Her departure thins the ranks of female CEOs running S&P 500 companies
and comes at a time when Pepsi’s North American beverage unit is stagnating amid a general decline in soda consumption. In 24 years at Pepsi, including 12 as chief executive, she has helped the Frito-Lay unit grow in a challenging industry and added healthier drinks and snacks to a portfolio that includes Cheetos and Mountain Dew.
“I’ve had a wonderful time being CEO, but at some point you sit back and say, look, it’s a responsible move to effect an orderly transition and to have somebody else take over the leadership of this company,” she said in an interview. “Being a CEO requires strong legs and I feel like I ran two legs of a relay race and I want somebody else with nice strong legs and sharp eyes to come and lead this company.”
A 22-year Pepsi veteran, Laguarta ran the Europe Sub-Saharan Africa division before becoming president last year, overseeing global operations, strategy, public policy and government affairs. A Barcelona native, he worked at lollipop maker Chupa Chups before joining Pepsi.
Nooyi attended graduate school at Yale University and joined Purchase, New York-based Pepsi in 1994 as head of corporate strategy, rising to the CEO job in 2006. At the time only a handful of women ran major US companies, and there are still fewer than 30 female CEOs in the S&P 500.
Nooyi faced down activist investor Nelson Peltz, repelling a bid to break up the company, and has guided Pepsi through a tricky stretch as shifts in how US consumers eat and shop have bedeviled the largest food and beverage companies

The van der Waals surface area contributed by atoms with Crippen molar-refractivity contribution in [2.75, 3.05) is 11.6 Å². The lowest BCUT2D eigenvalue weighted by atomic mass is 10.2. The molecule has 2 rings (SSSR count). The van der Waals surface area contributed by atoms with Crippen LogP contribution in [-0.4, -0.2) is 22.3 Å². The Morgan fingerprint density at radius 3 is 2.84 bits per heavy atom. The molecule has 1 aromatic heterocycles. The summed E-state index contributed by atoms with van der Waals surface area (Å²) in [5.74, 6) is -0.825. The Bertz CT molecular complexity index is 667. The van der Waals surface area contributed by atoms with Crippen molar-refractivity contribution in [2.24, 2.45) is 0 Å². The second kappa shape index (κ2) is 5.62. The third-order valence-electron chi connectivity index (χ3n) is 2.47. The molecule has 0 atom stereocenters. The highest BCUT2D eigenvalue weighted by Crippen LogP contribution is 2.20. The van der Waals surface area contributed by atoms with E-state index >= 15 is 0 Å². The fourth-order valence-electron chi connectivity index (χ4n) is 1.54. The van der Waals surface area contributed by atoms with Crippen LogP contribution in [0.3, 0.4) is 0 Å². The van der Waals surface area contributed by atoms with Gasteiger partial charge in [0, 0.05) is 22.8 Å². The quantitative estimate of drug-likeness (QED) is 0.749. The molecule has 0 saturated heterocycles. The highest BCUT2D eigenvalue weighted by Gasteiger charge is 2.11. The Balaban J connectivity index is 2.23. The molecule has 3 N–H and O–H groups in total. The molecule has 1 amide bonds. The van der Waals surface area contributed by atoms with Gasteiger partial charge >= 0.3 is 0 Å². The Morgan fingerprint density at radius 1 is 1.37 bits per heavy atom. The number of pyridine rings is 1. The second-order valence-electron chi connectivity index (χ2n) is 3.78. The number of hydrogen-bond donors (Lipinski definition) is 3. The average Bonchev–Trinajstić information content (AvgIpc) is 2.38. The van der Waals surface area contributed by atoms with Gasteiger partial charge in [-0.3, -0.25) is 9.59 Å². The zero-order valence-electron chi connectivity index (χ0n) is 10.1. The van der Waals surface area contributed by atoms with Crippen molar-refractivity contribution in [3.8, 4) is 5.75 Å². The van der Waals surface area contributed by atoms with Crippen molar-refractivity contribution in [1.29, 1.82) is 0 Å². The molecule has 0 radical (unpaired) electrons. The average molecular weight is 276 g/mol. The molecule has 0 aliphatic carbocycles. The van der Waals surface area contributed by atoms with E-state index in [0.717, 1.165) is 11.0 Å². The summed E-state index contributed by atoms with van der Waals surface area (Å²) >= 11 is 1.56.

in the world.
“Indra’s legacy is that she’s figured out in a difficult environment that she could run a great company and drive great results and do good at the same time, while having long-lasting impact as a leader and global icon,” said Blair Effron, co-founder of Centerview Partners, an investment bank and advisory firm that’s worked with a range of consumer giants including Pepsi.
As she ponders her next chapter, Nooyi said she’ll possibly take a vacation, in addition to watching the New York Yankees baseball team, and, she quipped, “listen to some music, take a walk in the woods.” She hasn’t thought through potential next steps, but at a time when global progress on promoting more women to CEO positions appears to have stalled, she plans to help develop more talent to ensure that women are represented in the top ranks of corporate America.
“I think people like me, after we leave privileged CEO jobs, I don’t think we can go silent,” she said. “We have to keep fighting the good fight to develop women, to mentor them, to support them, so that we can get more highly qualified women -- and there’s plenty of them -- into the boardroom, into C suites and into the ultimate CEO job. My job is in fact just beginning once I leave PepsiCo because I can do things now that I was constrained to do when I was CEO of the company.”
Like many CEOs in a divisive political era, Nooyi has found herself a part of political discussions. She described herself at a conference as a supporter of Hillary Clinton in the 2016 election but congratulated Donald Trump for his victory and was part of his short-lived business advisory council.